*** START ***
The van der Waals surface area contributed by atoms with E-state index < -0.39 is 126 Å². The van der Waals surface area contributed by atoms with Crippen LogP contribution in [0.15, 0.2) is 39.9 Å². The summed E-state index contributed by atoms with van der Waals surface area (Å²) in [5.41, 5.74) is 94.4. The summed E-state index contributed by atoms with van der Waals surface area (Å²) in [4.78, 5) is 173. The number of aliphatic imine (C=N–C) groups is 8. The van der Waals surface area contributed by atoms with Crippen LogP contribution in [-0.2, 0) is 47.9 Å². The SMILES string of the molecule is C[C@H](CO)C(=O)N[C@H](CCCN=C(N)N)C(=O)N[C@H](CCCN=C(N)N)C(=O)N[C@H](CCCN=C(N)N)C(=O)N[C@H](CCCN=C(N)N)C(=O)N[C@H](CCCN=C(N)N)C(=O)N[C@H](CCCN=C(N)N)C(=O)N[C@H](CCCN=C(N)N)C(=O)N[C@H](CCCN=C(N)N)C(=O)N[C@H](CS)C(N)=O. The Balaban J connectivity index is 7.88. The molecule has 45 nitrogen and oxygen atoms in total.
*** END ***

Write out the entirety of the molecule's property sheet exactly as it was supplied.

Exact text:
The van der Waals surface area contributed by atoms with E-state index < -0.39 is 126 Å². The van der Waals surface area contributed by atoms with Crippen LogP contribution in [0.15, 0.2) is 39.9 Å². The summed E-state index contributed by atoms with van der Waals surface area (Å²) in [5.41, 5.74) is 94.4. The summed E-state index contributed by atoms with van der Waals surface area (Å²) in [4.78, 5) is 173. The number of aliphatic imine (C=N–C) groups is 8. The van der Waals surface area contributed by atoms with Crippen LogP contribution in [-0.2, 0) is 47.9 Å². The SMILES string of the molecule is C[C@H](CO)C(=O)N[C@H](CCCN=C(N)N)C(=O)N[C@H](CCCN=C(N)N)C(=O)N[C@H](CCCN=C(N)N)C(=O)N[C@H](CCCN=C(N)N)C(=O)N[C@H](CCCN=C(N)N)C(=O)N[C@H](CCCN=C(N)N)C(=O)N[C@H](CCCN=C(N)N)C(=O)N[C@H](CCCN=C(N)N)C(=O)N[C@H](CS)C(N)=O. The Balaban J connectivity index is 7.88. The molecule has 45 nitrogen and oxygen atoms in total.